In the layout of the 16th century Walls, the Baluardo San Giorgio, located between the valleys of Sant’Ugo and San Tomaso and raised to 111 metres above sea level on a slope of the Peralto hill, was one of the western cornerstones of the city walls; with its orthogonal salient with a rounded edge and powerful sides with an accentuated scarp, it reveals the peculiar characteristics of 16th century military architecture expressed in Genoa by Olgiati. The clustering of buildings prevents a perspective view, however, from salita Oregina, it is possible to see the imposing western side, which ends with an auricle outside the 19th century building and superimposed on the bulwark.
Garrisoned at the beginning of the 17th century by a garrison of German mercenaries, in 1624, at the first signs of war, it was equipped with a few pieces of artillery and the garrison was adequately reinforced.
In 1746, it was a centre of resistance for the Austrians who had barricaded themselves there, and later a post for the insurgents against the Imperials gathered at the Porta di San Tomaso.
On the parapet of that bastioned perimeter, a fortified structure was built according to a project by the Piedmontese Military Engineers. Built between 1818 and 1828, the Fort was located in a position dominating the Port and the western part of the City, and offered ample opportunity to intervene in the event of any uprising; at a closer distance, it also guaranteed the defence of the Arsenale di Terra below (formerly the Convent of the Spirito Santo) where the arms and artillery stores were centralised.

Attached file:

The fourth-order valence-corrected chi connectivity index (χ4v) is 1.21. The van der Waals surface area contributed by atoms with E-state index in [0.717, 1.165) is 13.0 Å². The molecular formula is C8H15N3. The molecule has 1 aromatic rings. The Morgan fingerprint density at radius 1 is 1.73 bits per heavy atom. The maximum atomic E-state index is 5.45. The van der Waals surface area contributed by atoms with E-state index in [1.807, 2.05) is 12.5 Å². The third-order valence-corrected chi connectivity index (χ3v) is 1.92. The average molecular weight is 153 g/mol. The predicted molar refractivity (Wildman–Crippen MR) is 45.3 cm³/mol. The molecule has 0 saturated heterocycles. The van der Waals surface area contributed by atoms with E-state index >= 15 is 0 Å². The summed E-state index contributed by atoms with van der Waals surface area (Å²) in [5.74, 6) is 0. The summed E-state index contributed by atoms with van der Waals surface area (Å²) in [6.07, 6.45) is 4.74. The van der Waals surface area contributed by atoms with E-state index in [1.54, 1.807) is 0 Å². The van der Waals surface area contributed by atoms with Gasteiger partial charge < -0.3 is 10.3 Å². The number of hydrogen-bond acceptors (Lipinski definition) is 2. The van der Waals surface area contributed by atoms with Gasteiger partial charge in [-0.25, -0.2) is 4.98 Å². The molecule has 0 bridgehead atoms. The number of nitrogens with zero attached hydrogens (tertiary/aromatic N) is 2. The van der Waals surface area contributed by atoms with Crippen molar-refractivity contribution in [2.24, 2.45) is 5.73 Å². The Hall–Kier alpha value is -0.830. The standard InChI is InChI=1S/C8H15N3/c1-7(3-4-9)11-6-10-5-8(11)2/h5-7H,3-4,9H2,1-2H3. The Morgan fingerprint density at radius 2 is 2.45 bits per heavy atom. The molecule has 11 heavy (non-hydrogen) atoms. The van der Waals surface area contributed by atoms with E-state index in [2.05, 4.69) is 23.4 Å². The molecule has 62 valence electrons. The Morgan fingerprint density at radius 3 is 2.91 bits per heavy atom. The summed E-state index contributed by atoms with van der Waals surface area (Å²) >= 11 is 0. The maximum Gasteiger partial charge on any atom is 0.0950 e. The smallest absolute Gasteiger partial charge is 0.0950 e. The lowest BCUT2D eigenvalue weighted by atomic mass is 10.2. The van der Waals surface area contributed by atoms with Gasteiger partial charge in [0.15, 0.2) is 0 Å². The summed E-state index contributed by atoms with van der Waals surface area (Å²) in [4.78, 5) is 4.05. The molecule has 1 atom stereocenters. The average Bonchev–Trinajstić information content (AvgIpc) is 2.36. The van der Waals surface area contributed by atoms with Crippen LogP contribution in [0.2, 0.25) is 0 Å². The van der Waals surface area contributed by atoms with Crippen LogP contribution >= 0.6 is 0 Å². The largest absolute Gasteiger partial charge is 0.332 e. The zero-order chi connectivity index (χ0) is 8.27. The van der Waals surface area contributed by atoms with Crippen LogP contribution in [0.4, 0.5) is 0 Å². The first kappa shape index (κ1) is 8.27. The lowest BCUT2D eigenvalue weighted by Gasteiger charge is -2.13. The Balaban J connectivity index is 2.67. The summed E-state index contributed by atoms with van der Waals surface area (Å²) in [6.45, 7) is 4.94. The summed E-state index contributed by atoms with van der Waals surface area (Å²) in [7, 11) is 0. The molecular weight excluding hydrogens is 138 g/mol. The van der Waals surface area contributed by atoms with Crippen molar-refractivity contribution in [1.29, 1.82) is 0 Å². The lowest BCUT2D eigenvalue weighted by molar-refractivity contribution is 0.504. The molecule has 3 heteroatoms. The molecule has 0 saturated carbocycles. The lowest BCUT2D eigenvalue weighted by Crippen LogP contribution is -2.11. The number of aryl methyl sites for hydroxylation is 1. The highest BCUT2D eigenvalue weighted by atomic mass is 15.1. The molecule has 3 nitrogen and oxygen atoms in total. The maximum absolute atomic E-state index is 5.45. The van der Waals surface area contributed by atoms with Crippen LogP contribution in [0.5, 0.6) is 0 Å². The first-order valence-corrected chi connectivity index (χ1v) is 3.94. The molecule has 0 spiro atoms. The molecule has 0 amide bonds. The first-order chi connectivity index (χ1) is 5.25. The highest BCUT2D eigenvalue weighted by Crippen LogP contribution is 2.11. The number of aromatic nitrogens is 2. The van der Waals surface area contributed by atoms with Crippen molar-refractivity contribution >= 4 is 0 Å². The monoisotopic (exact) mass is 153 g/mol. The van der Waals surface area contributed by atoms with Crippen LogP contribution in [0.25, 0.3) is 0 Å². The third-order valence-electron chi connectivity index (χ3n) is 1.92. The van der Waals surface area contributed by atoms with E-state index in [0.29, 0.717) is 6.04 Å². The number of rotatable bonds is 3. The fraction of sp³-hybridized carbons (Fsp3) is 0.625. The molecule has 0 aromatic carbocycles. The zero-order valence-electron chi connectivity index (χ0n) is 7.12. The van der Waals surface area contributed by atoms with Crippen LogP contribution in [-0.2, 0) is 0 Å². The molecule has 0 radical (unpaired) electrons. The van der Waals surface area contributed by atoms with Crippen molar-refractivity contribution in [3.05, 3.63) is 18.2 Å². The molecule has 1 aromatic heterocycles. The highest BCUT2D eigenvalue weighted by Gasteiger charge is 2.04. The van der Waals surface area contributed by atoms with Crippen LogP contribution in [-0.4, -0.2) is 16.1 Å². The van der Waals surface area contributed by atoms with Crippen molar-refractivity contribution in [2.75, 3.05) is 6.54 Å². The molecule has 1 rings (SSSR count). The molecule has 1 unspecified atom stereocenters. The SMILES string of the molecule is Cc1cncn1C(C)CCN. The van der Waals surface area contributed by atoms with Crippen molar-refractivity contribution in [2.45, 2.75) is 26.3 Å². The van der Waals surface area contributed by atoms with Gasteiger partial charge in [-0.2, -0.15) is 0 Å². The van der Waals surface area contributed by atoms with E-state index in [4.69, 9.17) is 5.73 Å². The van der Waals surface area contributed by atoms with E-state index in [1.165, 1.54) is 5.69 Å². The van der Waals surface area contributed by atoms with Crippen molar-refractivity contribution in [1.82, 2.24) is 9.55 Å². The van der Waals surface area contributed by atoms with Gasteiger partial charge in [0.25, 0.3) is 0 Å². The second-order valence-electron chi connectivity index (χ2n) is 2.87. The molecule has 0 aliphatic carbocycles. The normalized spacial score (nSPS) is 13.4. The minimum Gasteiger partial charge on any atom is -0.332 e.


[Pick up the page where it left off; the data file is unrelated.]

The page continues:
The building, with a trapezoidal plan and four floors, was enclosed within an enclosure and had access through a large arched doorway located in the curtain wall descending towards Montegalletto, where the Portello di Sant’Ugo probably already existed.
Considered by the Genoese as a permanent threat to their libertarian aspirations, like the Castelletto, in 1848, during a popular uprising, the Fort was stormed and demolished. The building, rebuilt in the last century, houses the Observatory and the Hydrographic Institute of the Navy.
Translated with www.DeepL.com/Translator (free version)
(Taken from “Mura e Fortificazioni di Genova” Riccardo Dellepiane, Nuova Editrice Genovese)